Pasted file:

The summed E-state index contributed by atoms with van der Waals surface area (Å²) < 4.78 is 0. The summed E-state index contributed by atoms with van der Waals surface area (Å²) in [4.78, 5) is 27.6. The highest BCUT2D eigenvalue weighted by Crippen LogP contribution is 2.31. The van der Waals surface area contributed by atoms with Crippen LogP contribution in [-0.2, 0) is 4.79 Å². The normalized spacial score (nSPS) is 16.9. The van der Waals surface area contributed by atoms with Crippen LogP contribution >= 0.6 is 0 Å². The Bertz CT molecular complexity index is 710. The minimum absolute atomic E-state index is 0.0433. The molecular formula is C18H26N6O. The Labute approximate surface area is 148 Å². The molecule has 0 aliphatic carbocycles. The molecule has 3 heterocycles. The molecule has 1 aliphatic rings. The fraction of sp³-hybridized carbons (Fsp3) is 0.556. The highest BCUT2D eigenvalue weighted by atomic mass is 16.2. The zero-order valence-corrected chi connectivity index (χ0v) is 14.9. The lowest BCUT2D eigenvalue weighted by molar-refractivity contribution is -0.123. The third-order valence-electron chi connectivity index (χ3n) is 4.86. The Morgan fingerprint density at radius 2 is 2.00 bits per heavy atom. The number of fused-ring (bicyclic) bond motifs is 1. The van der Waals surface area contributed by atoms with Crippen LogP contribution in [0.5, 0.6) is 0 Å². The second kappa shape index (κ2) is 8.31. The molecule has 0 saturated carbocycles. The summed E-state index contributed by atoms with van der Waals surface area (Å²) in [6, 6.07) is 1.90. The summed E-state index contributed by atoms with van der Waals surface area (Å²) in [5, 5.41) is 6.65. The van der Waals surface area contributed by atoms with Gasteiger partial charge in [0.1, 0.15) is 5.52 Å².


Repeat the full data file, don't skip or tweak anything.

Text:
The summed E-state index contributed by atoms with van der Waals surface area (Å²) < 4.78 is 0. The summed E-state index contributed by atoms with van der Waals surface area (Å²) in [4.78, 5) is 27.6. The highest BCUT2D eigenvalue weighted by Crippen LogP contribution is 2.31. The van der Waals surface area contributed by atoms with Crippen LogP contribution in [-0.2, 0) is 4.79 Å². The normalized spacial score (nSPS) is 16.9. The van der Waals surface area contributed by atoms with Crippen LogP contribution >= 0.6 is 0 Å². The Bertz CT molecular complexity index is 710. The minimum absolute atomic E-state index is 0.0433. The molecular formula is C18H26N6O. The Labute approximate surface area is 148 Å². The molecule has 0 aliphatic carbocycles. The molecule has 3 heterocycles. The molecule has 1 aliphatic rings. The fraction of sp³-hybridized carbons (Fsp3) is 0.556. The highest BCUT2D eigenvalue weighted by atomic mass is 16.2. The zero-order valence-corrected chi connectivity index (χ0v) is 14.9. The lowest BCUT2D eigenvalue weighted by molar-refractivity contribution is -0.123. The third-order valence-electron chi connectivity index (χ3n) is 4.86. The Morgan fingerprint density at radius 2 is 2.00 bits per heavy atom. The number of fused-ring (bicyclic) bond motifs is 1. The van der Waals surface area contributed by atoms with Crippen LogP contribution in [0.5, 0.6) is 0 Å². The second kappa shape index (κ2) is 8.31. The molecule has 0 saturated carbocycles. The summed E-state index contributed by atoms with van der Waals surface area (Å²) in [6, 6.07) is 1.90. The summed E-state index contributed by atoms with van der Waals surface area (Å²) in [5, 5.41) is 6.65. The van der Waals surface area contributed by atoms with Gasteiger partial charge in [0.1, 0.15) is 5.52 Å².